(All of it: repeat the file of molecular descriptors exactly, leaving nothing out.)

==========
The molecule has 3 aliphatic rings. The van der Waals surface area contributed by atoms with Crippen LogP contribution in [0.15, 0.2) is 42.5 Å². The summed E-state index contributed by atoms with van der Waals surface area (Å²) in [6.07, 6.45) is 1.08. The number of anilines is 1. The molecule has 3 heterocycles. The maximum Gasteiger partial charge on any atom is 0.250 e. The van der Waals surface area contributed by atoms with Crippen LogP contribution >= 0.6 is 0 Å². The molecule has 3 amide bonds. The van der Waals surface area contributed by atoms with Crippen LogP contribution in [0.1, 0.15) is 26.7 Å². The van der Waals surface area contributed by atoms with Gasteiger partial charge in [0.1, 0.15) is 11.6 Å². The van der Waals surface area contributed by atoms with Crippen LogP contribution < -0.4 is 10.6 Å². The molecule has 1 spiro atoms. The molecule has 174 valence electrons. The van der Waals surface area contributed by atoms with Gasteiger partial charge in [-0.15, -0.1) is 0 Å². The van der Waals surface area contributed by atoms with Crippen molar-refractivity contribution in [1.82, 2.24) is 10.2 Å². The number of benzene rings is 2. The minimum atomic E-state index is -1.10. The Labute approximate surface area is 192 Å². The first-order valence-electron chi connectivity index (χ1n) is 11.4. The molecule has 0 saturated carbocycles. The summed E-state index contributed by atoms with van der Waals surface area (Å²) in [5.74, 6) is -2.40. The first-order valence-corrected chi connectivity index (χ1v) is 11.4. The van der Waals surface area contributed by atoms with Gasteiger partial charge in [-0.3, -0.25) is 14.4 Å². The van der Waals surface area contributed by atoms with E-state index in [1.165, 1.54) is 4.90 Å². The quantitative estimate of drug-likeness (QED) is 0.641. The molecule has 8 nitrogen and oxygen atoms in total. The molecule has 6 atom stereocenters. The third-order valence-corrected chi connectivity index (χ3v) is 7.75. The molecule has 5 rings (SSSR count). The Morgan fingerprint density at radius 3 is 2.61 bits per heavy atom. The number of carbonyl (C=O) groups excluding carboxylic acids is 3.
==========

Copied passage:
The molecule has 3 aliphatic rings. The van der Waals surface area contributed by atoms with Crippen LogP contribution in [0.15, 0.2) is 42.5 Å². The summed E-state index contributed by atoms with van der Waals surface area (Å²) in [6.07, 6.45) is 1.08. The number of anilines is 1. The molecule has 3 heterocycles. The maximum Gasteiger partial charge on any atom is 0.250 e. The van der Waals surface area contributed by atoms with Crippen LogP contribution >= 0.6 is 0 Å². The molecule has 3 amide bonds. The van der Waals surface area contributed by atoms with Crippen LogP contribution in [0.1, 0.15) is 26.7 Å². The van der Waals surface area contributed by atoms with Gasteiger partial charge in [0.1, 0.15) is 11.6 Å². The van der Waals surface area contributed by atoms with Crippen LogP contribution < -0.4 is 10.6 Å². The molecule has 1 spiro atoms. The molecule has 174 valence electrons. The van der Waals surface area contributed by atoms with Gasteiger partial charge in [-0.15, -0.1) is 0 Å². The van der Waals surface area contributed by atoms with Crippen molar-refractivity contribution in [1.82, 2.24) is 10.2 Å². The number of benzene rings is 2. The minimum atomic E-state index is -1.10. The Labute approximate surface area is 192 Å². The first-order valence-electron chi connectivity index (χ1n) is 11.4. The molecule has 0 saturated carbocycles. The summed E-state index contributed by atoms with van der Waals surface area (Å²) in [5.74, 6) is -2.40. The first-order valence-corrected chi connectivity index (χ1v) is 11.4. The van der Waals surface area contributed by atoms with Gasteiger partial charge in [-0.3, -0.25) is 14.4 Å². The van der Waals surface area contributed by atoms with E-state index in [1.165, 1.54) is 4.90 Å². The quantitative estimate of drug-likeness (QED) is 0.641. The molecule has 8 nitrogen and oxygen atoms in total. The molecule has 6 atom stereocenters. The third-order valence-corrected chi connectivity index (χ3v) is 7.75. The molecule has 5 rings (SSSR count). The Morgan fingerprint density at radius 3 is 2.61 bits per heavy atom. The number of carbonyl (C=O) groups excluding carboxylic acids is 3.